Peer Recovery Support Workers – Peer-based recovery support is the process of giving and receiving non-professional, non-clinical assistance to achieve long-term recovery from severe alcohol and/or other drug-related problems. This support is provided by people who are experientially credentialed to assist others in initiating recovery, maintaining recovery, and enhancing the quality of personal and family life in long-term recovery. To learn how community organizations provide peer support services to people in recovery and the importance of peer specialists in the behavioral health field, visit SAMHSA’s Peer Support Recovery Is the Future of Behavioral Health webpage. For a more detailed reading on Peer Recovery Support Workers and the process of certification, read the Catalyst blog post Peer Recovery Support Workers: The Research Says “Yes!”

For behavioral health providers who are interested in ways of understanding and measuring individual recovery pathways, read Measuring an individual’s recovery barriers and strengths written by David Best, Michal Edwards, Adam Mama-Rudd, Ivan Cano and John Lehman in Addiction Professional, November 1, 2016.

In observing Recovery Month 2020 we can remember that there are many ways of celebrating recovery. For those in recovery, it is important to honor progress made, for as White quotes Brooke Feldman in Amplified Recovery: “The greatest wisdom there is to be won comes from the places and spaces where we’ve been split and undone.” Friends and family may observe Recovery Month by doing some of the things to support recovery of their loved one that are mentioned in last year’s blog  post for Recovery Month 2018: Supporting Recovery: What Recent Research Tells Us. For behavioral health providers it might mean implementing some of what research shows is effective in supporting sustained, long-term recovery. You might take and have staff take the 100-item test created by William L. White: What is Your recovery Quotient? Toward Recovery-focused Education of Addiction Professionals and Recovery Support Specialists to get an idea of how fluent you and your organization are in the language of recovery. And be sure to check out the National Recovery Month website to find even more ways to observe Recovery Month 2020 and to increase awareness and understanding of mental and substance use disorders. The theme for 2020 National Recovery Month is Join the Voices for Recovery: Celebrating Connections. The following are just of few of the many resources available for supporting sustained, long-term recovery. More resources can be found on the CASAT OnDemand Resources and Downloads section.

Recovery Month Links:

Website: 2020 National Recovery Month

2020 National Recovery Month on Facebook

2020 National Recovery Month on Twitter

2020 National Recovery Month on Instagram

ATTC resources links:

Anti-Stigma Toolkit: Guide to Reducing Addiction-Related Stigma:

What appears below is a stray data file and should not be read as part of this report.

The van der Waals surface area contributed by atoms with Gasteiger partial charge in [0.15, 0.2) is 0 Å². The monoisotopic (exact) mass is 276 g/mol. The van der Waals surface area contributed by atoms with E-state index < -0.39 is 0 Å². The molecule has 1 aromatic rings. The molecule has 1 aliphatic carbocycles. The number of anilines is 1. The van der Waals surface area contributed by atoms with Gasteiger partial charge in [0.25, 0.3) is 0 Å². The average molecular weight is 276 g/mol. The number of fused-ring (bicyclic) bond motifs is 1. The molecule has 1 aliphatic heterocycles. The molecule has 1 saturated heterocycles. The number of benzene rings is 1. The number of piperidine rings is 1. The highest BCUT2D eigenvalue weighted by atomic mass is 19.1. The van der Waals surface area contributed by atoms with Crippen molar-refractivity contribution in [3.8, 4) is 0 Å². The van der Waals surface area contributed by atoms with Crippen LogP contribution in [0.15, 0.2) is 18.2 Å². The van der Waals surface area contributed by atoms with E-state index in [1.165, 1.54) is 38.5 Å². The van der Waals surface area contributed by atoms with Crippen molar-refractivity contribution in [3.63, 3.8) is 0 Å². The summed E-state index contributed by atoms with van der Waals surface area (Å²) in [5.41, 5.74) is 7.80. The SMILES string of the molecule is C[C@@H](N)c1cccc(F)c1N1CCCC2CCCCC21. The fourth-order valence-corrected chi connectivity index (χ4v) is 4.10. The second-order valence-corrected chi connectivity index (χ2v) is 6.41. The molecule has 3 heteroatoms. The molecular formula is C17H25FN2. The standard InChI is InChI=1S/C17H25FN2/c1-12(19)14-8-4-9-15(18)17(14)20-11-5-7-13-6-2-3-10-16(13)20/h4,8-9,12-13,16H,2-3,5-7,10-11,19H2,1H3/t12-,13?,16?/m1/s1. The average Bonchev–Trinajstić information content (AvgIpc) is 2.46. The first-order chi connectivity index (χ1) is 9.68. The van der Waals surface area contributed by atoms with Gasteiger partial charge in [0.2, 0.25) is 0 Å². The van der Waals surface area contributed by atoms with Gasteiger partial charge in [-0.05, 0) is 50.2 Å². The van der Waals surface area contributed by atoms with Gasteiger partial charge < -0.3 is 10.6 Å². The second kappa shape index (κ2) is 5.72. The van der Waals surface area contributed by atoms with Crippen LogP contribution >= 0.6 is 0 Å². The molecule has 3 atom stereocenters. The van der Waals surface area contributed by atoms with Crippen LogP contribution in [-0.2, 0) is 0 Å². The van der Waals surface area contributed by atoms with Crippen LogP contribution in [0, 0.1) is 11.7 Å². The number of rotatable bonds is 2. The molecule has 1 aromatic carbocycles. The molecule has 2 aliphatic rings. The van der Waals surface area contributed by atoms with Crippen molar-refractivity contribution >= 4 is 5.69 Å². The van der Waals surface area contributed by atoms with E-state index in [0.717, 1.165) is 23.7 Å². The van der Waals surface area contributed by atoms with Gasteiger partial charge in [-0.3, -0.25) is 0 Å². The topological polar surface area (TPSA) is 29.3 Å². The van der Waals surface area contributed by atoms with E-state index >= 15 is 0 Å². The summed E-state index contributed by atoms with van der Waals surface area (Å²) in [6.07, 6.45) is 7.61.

The Art of Building Collaborative and Effective Partnerships with Faith Communities; Presenter: Rev. Robin Barnet (February 13th, 2019) Webinar Power Point Presentation

Best Practices in Recovery Oriented Systems of Care: The Case of Pioneer Human Services (Webinar)

Building Recovery Capital through Digital Health Technologies – Online Video Series:

Recovery-Oriented Systems of Care (ROSC) PSA

Recovery Monograph Series William White’s Monograph Series is available now available in two volumes. Both volumes are available for purchase in soft cover and for download onto e Readers


Faces & Voices of Recovery is dedicated to organizing and mobilizing the over 23 million Americans in recovery from addiction to alcohol and other drugs, our families, friends and allies into recovery community organizations and networks, to promote the right and resources to recover through advocacy, education, and demonstrating the power and proof of long-term recovery.

The Association of Recovery Schools (ARS): The Association of Recovery Schools is a registered 501(c) 3, nonprofit organization comprised of recovery high schools as well as associate members and individuals who support the integral growth of the recovery high school movement.

SAMHSA’s Recovery Support Strategic Initiative: Recovery-oriented care and recovery support systems help people with mental and substance use disorders manage their conditions successfully.

How will you or your organization celebrate National Recovery Month 2020? Please share the details in the comments section.

This article was developed by Stephanie Asteriadis Pyle, PhD at CASAT. Feel free to use this information. A link to our site and attribution would be much appreciated. Suggested citation: Asteriadis Pyle, Stephanie. (2020, September 2). National Recovery Month: Supporting Sustained, Long-term Recovery – Updated for 2020! CASAT OnDemand.